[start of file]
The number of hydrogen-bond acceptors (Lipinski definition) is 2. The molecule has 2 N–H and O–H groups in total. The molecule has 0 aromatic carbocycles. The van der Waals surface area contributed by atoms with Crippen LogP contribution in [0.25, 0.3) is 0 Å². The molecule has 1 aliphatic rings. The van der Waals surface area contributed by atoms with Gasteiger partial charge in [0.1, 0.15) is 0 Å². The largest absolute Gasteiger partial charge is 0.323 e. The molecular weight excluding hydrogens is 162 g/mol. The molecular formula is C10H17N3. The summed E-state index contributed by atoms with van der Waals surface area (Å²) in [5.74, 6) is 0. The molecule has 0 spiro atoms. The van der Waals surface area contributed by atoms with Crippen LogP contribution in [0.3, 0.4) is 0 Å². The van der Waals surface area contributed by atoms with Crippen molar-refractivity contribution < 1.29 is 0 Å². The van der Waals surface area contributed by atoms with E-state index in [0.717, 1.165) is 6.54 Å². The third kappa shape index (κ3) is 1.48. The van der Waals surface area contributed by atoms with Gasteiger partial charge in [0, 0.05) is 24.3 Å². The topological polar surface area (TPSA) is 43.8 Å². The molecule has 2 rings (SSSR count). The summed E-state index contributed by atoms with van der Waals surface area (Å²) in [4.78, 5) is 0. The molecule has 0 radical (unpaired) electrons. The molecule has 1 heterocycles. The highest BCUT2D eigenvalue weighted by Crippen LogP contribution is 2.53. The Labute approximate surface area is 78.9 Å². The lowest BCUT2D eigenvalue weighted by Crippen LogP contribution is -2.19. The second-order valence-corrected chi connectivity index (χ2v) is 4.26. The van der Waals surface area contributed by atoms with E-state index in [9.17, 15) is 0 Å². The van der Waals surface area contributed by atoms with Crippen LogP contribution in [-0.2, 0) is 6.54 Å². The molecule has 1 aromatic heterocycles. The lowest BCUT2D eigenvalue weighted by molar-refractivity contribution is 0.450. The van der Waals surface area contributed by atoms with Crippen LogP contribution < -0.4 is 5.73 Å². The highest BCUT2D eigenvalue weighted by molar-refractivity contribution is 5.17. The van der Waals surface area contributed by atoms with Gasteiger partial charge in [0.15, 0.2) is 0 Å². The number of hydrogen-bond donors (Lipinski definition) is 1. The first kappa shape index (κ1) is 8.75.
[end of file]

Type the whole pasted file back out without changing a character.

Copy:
The number of hydrogen-bond acceptors (Lipinski definition) is 2. The molecule has 2 N–H and O–H groups in total. The molecule has 0 aromatic carbocycles. The van der Waals surface area contributed by atoms with Crippen LogP contribution in [0.25, 0.3) is 0 Å². The molecule has 1 aliphatic rings. The van der Waals surface area contributed by atoms with Gasteiger partial charge in [0.1, 0.15) is 0 Å². The largest absolute Gasteiger partial charge is 0.323 e. The molecular weight excluding hydrogens is 162 g/mol. The molecular formula is C10H17N3. The summed E-state index contributed by atoms with van der Waals surface area (Å²) in [5.74, 6) is 0. The molecule has 0 spiro atoms. The van der Waals surface area contributed by atoms with Crippen LogP contribution in [0.3, 0.4) is 0 Å². The van der Waals surface area contributed by atoms with Crippen molar-refractivity contribution < 1.29 is 0 Å². The van der Waals surface area contributed by atoms with E-state index in [0.717, 1.165) is 6.54 Å². The third kappa shape index (κ3) is 1.48. The van der Waals surface area contributed by atoms with Gasteiger partial charge in [0, 0.05) is 24.3 Å². The topological polar surface area (TPSA) is 43.8 Å². The molecule has 2 rings (SSSR count). The summed E-state index contributed by atoms with van der Waals surface area (Å²) in [4.78, 5) is 0. The molecule has 0 radical (unpaired) electrons. The molecule has 1 heterocycles. The highest BCUT2D eigenvalue weighted by Crippen LogP contribution is 2.53. The Labute approximate surface area is 78.9 Å². The lowest BCUT2D eigenvalue weighted by Crippen LogP contribution is -2.19. The second-order valence-corrected chi connectivity index (χ2v) is 4.26. The van der Waals surface area contributed by atoms with E-state index in [9.17, 15) is 0 Å². The van der Waals surface area contributed by atoms with Crippen LogP contribution in [-0.2, 0) is 6.54 Å². The molecule has 1 aromatic heterocycles. The lowest BCUT2D eigenvalue weighted by molar-refractivity contribution is 0.450. The van der Waals surface area contributed by atoms with Crippen LogP contribution < -0.4 is 5.73 Å². The highest BCUT2D eigenvalue weighted by molar-refractivity contribution is 5.17. The van der Waals surface area contributed by atoms with Gasteiger partial charge in [0.15, 0.2) is 0 Å². The number of hydrogen-bond donors (Lipinski definition) is 1. The first kappa shape index (κ1) is 8.75.